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Small retailers also need a break from credit-card fees

There was a deafening silence from larger players in the business community after the recent announcement that a truce on credit card "swipe fees" had been reached between Visa Inc. and Wal-Mart Canada Corp. This is, without doubt, because other corporate giants will now be lining up to demand similar treatment from Visa.

Once again, this underscores the huge disadvantage for small- and medium-sized businesses in Canada on the issue of credit card swipe fees, paid by the merchant for every transaction involving a consumer and their credit card.

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These fees in Canada are, inexplicably, among the highest in the world. While Wal-Mart was correct in raising a public alarm about the fees the company pays, it is widely accepted that these fees have a far greater impact on small business owners. And not a single small business in Canada has the leverage of a Wal-Mart to negotiate the same rates paid by U.S. corporate entities.

Visa itself ran full-page ads in media across the country last year, pointing out they could not give in to Wal-Mart's demands for fees lower than local grocery stores, convenience stores and other small businesses because that would mean Wal-Mart was "using their size and scale to give themselves an unfair advantage." That is now exactly what has happened. This special deal mirrors one negotiated between MasterCard Inc. and Costco Wholesale Corp. in 2015.

That was the same year the Harper government's "solution" went into effect. Under former finance minister Joe Oliver's plan, both Visa and MasterCard would voluntarily bring their rates down to an "overall average" of 1.5 per cent.

That 1.5 per cent may not seem like a lot to the average consumer, but when applied to every single transaction in Canada where a consumer uses a credit card, it amounts to more than $5-billion a year in fees. Many small businesses are still not seeing even that 1.5-per-cent rate because higher-end credit cards with higher fees account for a substantial portion of card usage in many stores. This is due in no small part to the perks offered to users of higher-end premium cards, subsidized by both merchants and lower-income Canadians who have a more basic card or no card at all.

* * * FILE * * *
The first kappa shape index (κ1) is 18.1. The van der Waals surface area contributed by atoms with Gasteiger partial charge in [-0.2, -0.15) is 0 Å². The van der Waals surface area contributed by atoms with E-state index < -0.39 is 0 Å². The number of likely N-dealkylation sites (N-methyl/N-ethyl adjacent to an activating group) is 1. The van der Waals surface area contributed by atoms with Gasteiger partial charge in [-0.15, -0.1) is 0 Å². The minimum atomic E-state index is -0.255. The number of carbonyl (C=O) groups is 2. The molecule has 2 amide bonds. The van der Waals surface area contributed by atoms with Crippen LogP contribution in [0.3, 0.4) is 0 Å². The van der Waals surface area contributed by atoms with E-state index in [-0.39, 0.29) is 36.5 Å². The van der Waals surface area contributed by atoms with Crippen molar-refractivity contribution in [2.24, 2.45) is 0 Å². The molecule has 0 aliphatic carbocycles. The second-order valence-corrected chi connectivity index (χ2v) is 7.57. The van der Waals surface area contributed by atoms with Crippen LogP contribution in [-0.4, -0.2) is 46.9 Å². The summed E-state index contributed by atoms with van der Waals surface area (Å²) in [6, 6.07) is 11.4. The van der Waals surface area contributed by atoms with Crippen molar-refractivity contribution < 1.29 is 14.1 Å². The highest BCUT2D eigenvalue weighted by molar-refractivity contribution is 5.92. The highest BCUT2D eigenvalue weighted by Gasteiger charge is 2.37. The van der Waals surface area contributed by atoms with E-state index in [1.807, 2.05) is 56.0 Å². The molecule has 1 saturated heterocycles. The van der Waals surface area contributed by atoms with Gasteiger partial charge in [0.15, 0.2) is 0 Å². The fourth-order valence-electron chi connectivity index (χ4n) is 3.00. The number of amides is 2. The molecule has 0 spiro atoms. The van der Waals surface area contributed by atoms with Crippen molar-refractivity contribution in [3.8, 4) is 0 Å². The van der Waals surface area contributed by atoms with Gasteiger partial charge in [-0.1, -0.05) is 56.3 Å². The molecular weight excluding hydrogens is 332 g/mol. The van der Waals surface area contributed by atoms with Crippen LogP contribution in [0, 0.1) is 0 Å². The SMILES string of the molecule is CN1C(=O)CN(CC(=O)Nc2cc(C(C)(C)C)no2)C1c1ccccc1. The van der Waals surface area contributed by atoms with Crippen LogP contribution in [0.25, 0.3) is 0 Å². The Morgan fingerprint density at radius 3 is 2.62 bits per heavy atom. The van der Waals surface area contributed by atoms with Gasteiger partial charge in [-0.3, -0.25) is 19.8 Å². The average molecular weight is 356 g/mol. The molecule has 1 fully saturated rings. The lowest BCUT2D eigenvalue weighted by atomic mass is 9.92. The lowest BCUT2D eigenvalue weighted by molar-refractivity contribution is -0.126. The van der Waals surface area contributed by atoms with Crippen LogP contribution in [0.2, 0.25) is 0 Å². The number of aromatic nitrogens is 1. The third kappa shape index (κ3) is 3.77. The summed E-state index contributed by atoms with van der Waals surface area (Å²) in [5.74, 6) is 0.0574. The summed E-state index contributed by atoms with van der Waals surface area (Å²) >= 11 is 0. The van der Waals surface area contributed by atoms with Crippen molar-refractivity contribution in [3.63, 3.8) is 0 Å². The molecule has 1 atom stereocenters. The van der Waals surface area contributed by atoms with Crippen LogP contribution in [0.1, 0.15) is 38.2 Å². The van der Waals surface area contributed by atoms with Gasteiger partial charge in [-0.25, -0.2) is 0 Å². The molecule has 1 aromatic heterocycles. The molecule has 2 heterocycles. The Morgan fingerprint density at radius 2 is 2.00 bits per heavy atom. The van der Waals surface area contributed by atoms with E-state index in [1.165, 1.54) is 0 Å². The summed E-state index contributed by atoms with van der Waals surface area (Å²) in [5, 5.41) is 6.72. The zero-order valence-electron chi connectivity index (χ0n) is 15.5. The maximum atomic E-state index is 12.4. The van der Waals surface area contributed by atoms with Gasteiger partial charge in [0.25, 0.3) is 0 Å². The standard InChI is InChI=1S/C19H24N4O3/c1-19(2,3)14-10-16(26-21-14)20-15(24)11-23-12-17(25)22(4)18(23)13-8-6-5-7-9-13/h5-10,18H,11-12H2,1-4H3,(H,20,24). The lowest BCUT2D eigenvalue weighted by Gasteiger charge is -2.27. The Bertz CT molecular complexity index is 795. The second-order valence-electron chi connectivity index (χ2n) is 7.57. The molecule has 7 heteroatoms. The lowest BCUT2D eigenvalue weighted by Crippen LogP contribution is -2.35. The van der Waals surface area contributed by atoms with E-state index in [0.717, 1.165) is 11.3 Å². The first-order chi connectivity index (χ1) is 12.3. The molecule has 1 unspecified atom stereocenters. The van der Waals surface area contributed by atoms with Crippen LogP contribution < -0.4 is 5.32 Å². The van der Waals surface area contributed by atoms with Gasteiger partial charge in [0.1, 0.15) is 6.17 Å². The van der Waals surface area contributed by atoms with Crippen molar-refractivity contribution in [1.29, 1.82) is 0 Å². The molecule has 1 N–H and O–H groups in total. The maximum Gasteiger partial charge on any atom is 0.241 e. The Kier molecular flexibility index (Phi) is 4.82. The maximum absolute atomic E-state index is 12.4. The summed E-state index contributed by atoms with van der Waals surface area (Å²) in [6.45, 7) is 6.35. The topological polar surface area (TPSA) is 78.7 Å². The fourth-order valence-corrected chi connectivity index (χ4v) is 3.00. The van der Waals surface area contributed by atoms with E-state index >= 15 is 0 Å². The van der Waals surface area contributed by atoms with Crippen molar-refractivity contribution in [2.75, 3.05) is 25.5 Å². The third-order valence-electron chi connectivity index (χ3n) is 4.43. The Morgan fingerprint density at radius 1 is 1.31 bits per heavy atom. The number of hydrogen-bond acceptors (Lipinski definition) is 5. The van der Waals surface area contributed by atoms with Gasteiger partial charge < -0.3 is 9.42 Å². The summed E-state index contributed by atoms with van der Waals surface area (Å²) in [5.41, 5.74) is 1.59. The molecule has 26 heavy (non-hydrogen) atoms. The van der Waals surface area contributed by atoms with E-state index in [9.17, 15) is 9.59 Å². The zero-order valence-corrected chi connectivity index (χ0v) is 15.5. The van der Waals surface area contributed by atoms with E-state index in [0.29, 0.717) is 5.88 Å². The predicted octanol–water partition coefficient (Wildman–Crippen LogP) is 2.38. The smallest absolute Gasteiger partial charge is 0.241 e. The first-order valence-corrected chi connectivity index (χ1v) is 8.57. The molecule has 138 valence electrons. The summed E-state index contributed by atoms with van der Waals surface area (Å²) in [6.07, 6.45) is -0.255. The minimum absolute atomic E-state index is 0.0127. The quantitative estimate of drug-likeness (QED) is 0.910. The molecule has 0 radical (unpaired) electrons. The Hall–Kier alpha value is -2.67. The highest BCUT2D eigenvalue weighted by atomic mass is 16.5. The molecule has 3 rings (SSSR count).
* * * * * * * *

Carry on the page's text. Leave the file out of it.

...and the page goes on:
Another sore point for small businesses – when MasterCard and Visa report to Ottawa on the results of their self-audits on voluntary reductions, the preferential fees provided to large retailers such as Wal-Mart and Costco are incorporated into their tally. In other words, small Canadian businesses are subsidizing preferential deals for large multinationals.

Taking billions out of the pockets of small businesses impacts their ability to hire local residents, support their communities, buy local and remain competitive on prices. In the absence of a free market, where competition can provide checks and balances, the almost monolithic dominance of the payments industry by Visa and MasterCard demands a regulatory solution. There has been no rational explanation ever provided as to why Canadian credit card swipe fees are well above the regulated rate of 0.3 per cent that exists in other jurisdictions.

The Small Business Matters Coalition, composed of a number of trade associations representing more than 100,000 Canadian businesses, came together to amplify our voice in this debate. We believe that Canadian small-business owners and consumers need a policy that provides fairness, transparency and realistic fees in our payments industry. In the absence of action by the federal government, instead of the small-business community being able to manage its own future, Canada will allow two credit card companies to manage it.

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